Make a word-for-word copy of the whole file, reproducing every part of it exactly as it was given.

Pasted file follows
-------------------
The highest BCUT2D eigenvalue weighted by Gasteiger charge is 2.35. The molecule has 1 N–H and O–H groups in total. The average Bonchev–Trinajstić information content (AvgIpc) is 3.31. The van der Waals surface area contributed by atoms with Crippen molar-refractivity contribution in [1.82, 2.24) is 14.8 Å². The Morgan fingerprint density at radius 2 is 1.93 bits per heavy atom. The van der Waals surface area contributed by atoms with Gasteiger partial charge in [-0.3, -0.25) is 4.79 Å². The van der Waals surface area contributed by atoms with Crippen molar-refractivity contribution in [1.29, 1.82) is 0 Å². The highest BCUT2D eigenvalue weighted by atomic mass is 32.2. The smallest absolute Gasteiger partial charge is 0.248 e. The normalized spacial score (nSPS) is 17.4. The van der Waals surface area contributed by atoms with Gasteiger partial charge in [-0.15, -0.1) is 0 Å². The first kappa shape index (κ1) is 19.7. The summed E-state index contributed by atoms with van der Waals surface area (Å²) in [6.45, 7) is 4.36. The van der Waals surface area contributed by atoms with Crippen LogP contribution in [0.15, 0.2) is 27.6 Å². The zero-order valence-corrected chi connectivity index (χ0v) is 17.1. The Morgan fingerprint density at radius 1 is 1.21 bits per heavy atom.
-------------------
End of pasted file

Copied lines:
The highest BCUT2D eigenvalue weighted by Gasteiger charge is 2.35. The molecule has 1 N–H and O–H groups in total. The average Bonchev–Trinajstić information content (AvgIpc) is 3.31. The van der Waals surface area contributed by atoms with Crippen molar-refractivity contribution in [1.82, 2.24) is 14.8 Å². The Morgan fingerprint density at radius 2 is 1.93 bits per heavy atom. The van der Waals surface area contributed by atoms with Gasteiger partial charge in [-0.3, -0.25) is 4.79 Å². The van der Waals surface area contributed by atoms with Crippen molar-refractivity contribution in [1.29, 1.82) is 0 Å². The highest BCUT2D eigenvalue weighted by atomic mass is 32.2. The smallest absolute Gasteiger partial charge is 0.248 e. The normalized spacial score (nSPS) is 17.4. The van der Waals surface area contributed by atoms with Gasteiger partial charge in [-0.15, -0.1) is 0 Å². The first kappa shape index (κ1) is 19.7. The summed E-state index contributed by atoms with van der Waals surface area (Å²) in [6.45, 7) is 4.36. The van der Waals surface area contributed by atoms with Crippen LogP contribution in [0.15, 0.2) is 27.6 Å². The zero-order valence-corrected chi connectivity index (χ0v) is 17.1. The Morgan fingerprint density at radius 1 is 1.21 bits per heavy atom.